In the entire issue of Kashmir and its settlement, no one talks of this area which has been under Pakistani control against the wishes of the people. In India, the Kashmiris have all the rights as Indians and are given all the freedom. There is none such available to the people of Gilgit Baltistan. Nobody hears their voices. Neither has the Indian government done anything when Pakistan claims human rights violation in Indian Kashmir.
 

I-G

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Pakistani president signs Gilgit-Baltistan autonomy order
2009-09-07 12:54:54 GMT2009-09-07 20:54:54 (Beijing Time) xinhuanet

ISLAMABAD, Sept. 7 (Xinhua) -- President Asif Ali Zardari on Monday signed the Gilgit-Baltistan Internal Autonomy Ordinance 2009,allowing the region to exercise its political dependence, local TV channel ARY News reported.

In its special meeting Aug. 29, Pakistan's federal cabinet approved the Gilgit-Baltistan Empowerment and Self-Governance Order 2009, which would be implemented through a presidential ordinance.

Pakistani Prime Minister Yousuf Raza Gilani earlier said that replacing the Northern Areas Governance Order 1994, Gilgit-Baltistan had been proposed as the new official name of the Northern Areas where a governor would be appointed by the president to represent the federation.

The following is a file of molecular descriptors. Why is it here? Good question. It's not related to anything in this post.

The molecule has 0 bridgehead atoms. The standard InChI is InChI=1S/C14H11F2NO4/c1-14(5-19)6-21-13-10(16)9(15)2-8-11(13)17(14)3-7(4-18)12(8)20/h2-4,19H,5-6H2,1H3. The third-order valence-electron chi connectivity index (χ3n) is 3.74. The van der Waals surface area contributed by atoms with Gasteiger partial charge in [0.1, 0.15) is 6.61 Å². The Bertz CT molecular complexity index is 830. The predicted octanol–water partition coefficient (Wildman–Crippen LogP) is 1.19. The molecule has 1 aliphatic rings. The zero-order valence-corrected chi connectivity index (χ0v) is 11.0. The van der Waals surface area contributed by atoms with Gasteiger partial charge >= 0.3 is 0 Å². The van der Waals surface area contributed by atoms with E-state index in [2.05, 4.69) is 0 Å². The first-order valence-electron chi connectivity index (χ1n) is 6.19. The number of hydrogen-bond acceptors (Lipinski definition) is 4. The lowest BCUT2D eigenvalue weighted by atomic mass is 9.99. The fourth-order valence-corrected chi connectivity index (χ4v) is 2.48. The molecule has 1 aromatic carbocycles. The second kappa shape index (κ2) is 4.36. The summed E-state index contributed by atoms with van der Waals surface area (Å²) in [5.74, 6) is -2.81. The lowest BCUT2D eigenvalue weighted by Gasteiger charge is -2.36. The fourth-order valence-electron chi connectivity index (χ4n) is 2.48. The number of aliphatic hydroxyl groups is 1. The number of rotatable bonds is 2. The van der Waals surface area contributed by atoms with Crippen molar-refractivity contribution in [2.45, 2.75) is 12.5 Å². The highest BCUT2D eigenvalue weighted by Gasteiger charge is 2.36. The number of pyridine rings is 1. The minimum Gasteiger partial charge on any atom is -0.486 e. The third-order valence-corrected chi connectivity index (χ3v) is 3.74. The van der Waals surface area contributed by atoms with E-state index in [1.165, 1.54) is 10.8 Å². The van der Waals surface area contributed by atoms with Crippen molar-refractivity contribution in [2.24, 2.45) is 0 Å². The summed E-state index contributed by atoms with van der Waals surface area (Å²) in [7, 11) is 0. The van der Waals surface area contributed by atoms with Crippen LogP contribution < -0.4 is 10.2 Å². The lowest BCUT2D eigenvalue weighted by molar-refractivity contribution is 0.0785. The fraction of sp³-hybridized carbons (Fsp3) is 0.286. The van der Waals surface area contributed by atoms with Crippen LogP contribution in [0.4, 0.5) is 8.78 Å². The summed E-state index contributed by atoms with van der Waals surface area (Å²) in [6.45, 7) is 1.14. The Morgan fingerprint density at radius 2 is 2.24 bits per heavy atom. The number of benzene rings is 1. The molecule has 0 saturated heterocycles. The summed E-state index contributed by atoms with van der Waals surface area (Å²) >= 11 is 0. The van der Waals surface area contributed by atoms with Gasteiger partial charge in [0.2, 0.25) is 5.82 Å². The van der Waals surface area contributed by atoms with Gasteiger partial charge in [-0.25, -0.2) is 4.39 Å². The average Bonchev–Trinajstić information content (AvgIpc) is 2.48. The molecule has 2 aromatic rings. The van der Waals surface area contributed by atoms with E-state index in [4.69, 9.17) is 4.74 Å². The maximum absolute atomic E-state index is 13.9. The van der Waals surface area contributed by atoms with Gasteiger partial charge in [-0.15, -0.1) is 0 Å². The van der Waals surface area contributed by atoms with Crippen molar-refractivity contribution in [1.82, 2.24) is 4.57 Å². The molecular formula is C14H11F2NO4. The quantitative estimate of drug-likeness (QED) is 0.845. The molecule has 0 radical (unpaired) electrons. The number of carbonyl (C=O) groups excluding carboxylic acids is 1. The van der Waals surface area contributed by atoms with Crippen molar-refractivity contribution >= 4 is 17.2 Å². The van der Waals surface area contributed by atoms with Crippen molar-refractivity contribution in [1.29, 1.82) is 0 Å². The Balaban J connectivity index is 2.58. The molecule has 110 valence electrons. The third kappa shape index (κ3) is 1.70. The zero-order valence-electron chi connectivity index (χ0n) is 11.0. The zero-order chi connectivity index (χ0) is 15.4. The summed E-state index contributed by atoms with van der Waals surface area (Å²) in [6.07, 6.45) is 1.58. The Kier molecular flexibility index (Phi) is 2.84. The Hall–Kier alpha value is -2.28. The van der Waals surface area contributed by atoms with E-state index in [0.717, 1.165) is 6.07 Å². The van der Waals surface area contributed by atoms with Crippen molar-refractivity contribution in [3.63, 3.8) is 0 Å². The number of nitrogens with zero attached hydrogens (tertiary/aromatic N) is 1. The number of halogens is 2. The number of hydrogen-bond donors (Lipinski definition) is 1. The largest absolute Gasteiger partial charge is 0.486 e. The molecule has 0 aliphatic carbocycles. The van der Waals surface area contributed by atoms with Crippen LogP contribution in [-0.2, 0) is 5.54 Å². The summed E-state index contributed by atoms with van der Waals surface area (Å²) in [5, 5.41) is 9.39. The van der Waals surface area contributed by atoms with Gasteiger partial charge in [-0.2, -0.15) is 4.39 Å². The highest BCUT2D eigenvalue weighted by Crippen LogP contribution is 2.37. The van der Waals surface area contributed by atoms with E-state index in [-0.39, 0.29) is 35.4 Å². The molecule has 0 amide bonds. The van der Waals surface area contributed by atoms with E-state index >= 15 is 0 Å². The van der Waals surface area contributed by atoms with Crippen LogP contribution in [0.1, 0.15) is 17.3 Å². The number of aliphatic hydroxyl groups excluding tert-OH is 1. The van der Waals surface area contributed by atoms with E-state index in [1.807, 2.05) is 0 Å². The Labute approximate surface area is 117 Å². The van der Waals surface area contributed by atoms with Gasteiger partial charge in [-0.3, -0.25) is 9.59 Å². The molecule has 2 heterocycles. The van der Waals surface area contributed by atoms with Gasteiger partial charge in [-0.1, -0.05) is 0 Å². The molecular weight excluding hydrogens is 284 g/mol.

Besides changing its nomenclature to Gilgit Baltistanr, the government aimed at giving the Northern Areas full internal autonomy, local media reported.

Gilani said the Chief Minister of the region will be elected by the Gilgit-Baltistan Legislative Assembly, who will be assisted by six ministers.

The Northern Areas is the northernmost part of Pakistan. It became a single administrative unit in 1970 under the name "Northern Areas." With its administrative center at the town of Gilgit, Gilgit Baltistan covers an area of 72,971 square kilometers and has an estimated population of 1,000,000.

Pakistani president signs Gilgit-Baltistan autonomy order - World News - SINA English

What really GoP is trying to do by this ?
 

Yusuf

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It's trying it's luck in pacifying the discontent there.
 

Yusuf

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Some old and relatively new reports but increasingly relevant considering the times esp Chinese setting base in GB